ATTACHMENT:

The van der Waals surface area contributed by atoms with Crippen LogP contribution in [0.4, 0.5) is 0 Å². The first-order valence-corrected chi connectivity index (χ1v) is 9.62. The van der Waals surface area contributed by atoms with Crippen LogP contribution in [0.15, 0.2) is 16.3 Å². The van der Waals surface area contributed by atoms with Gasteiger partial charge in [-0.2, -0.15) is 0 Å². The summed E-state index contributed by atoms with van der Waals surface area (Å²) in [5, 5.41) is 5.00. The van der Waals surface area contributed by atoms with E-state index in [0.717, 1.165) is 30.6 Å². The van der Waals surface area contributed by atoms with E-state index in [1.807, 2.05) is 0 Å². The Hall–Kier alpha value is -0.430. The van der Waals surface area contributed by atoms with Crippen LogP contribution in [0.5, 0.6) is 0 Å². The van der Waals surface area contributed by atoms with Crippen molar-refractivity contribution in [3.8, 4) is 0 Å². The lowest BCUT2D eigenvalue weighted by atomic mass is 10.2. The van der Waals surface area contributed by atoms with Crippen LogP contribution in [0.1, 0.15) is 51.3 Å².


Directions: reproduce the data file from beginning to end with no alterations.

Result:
The van der Waals surface area contributed by atoms with Crippen LogP contribution in [0.4, 0.5) is 0 Å². The first-order valence-corrected chi connectivity index (χ1v) is 9.62. The van der Waals surface area contributed by atoms with Crippen LogP contribution in [0.15, 0.2) is 16.3 Å². The van der Waals surface area contributed by atoms with Gasteiger partial charge in [-0.2, -0.15) is 0 Å². The summed E-state index contributed by atoms with van der Waals surface area (Å²) in [5, 5.41) is 5.00. The van der Waals surface area contributed by atoms with E-state index in [0.717, 1.165) is 30.6 Å². The van der Waals surface area contributed by atoms with E-state index in [1.807, 2.05) is 0 Å². The Hall–Kier alpha value is -0.430. The van der Waals surface area contributed by atoms with Crippen LogP contribution in [0.5, 0.6) is 0 Å². The van der Waals surface area contributed by atoms with Crippen molar-refractivity contribution in [3.8, 4) is 0 Å². The lowest BCUT2D eigenvalue weighted by atomic mass is 10.2. The van der Waals surface area contributed by atoms with Crippen LogP contribution in [0.1, 0.15) is 51.3 Å².